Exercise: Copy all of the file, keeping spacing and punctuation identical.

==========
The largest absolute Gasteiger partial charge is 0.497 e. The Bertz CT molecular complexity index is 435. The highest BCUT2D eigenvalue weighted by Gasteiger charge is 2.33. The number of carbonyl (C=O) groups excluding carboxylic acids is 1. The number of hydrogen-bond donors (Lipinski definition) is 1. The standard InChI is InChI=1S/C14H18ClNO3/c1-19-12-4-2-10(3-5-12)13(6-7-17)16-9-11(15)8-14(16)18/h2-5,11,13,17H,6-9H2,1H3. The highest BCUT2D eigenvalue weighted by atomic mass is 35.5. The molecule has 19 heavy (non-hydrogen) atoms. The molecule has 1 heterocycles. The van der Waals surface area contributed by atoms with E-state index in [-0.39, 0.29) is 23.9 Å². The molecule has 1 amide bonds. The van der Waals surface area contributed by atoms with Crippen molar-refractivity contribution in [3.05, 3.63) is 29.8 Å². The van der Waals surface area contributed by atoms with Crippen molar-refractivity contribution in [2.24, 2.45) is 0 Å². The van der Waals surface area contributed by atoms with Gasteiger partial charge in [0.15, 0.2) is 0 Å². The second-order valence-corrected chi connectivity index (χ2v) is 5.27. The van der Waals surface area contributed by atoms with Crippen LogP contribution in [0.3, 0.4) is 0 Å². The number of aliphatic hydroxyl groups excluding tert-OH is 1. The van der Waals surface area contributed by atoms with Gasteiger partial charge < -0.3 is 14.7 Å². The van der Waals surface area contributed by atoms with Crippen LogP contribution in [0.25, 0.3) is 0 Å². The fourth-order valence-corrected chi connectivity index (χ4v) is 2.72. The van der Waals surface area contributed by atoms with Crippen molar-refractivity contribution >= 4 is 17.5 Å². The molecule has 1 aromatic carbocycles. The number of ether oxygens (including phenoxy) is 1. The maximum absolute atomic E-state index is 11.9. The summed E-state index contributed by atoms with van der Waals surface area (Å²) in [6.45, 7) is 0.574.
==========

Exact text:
The largest absolute Gasteiger partial charge is 0.497 e. The Bertz CT molecular complexity index is 435. The highest BCUT2D eigenvalue weighted by Gasteiger charge is 2.33. The number of carbonyl (C=O) groups excluding carboxylic acids is 1. The number of hydrogen-bond donors (Lipinski definition) is 1. The standard InChI is InChI=1S/C14H18ClNO3/c1-19-12-4-2-10(3-5-12)13(6-7-17)16-9-11(15)8-14(16)18/h2-5,11,13,17H,6-9H2,1H3. The highest BCUT2D eigenvalue weighted by atomic mass is 35.5. The molecule has 19 heavy (non-hydrogen) atoms. The molecule has 1 heterocycles. The van der Waals surface area contributed by atoms with E-state index in [-0.39, 0.29) is 23.9 Å². The molecule has 1 amide bonds. The van der Waals surface area contributed by atoms with Crippen molar-refractivity contribution in [3.05, 3.63) is 29.8 Å². The van der Waals surface area contributed by atoms with Crippen molar-refractivity contribution in [2.24, 2.45) is 0 Å². The van der Waals surface area contributed by atoms with Gasteiger partial charge in [0.15, 0.2) is 0 Å². The second-order valence-corrected chi connectivity index (χ2v) is 5.27. The van der Waals surface area contributed by atoms with Crippen LogP contribution in [0.3, 0.4) is 0 Å². The number of aliphatic hydroxyl groups excluding tert-OH is 1. The van der Waals surface area contributed by atoms with Gasteiger partial charge < -0.3 is 14.7 Å². The van der Waals surface area contributed by atoms with Crippen LogP contribution in [0.25, 0.3) is 0 Å². The fourth-order valence-corrected chi connectivity index (χ4v) is 2.72. The van der Waals surface area contributed by atoms with Crippen molar-refractivity contribution >= 4 is 17.5 Å². The molecule has 1 aromatic carbocycles. The number of ether oxygens (including phenoxy) is 1. The maximum absolute atomic E-state index is 11.9. The summed E-state index contributed by atoms with van der Waals surface area (Å²) in [6.45, 7) is 0.574.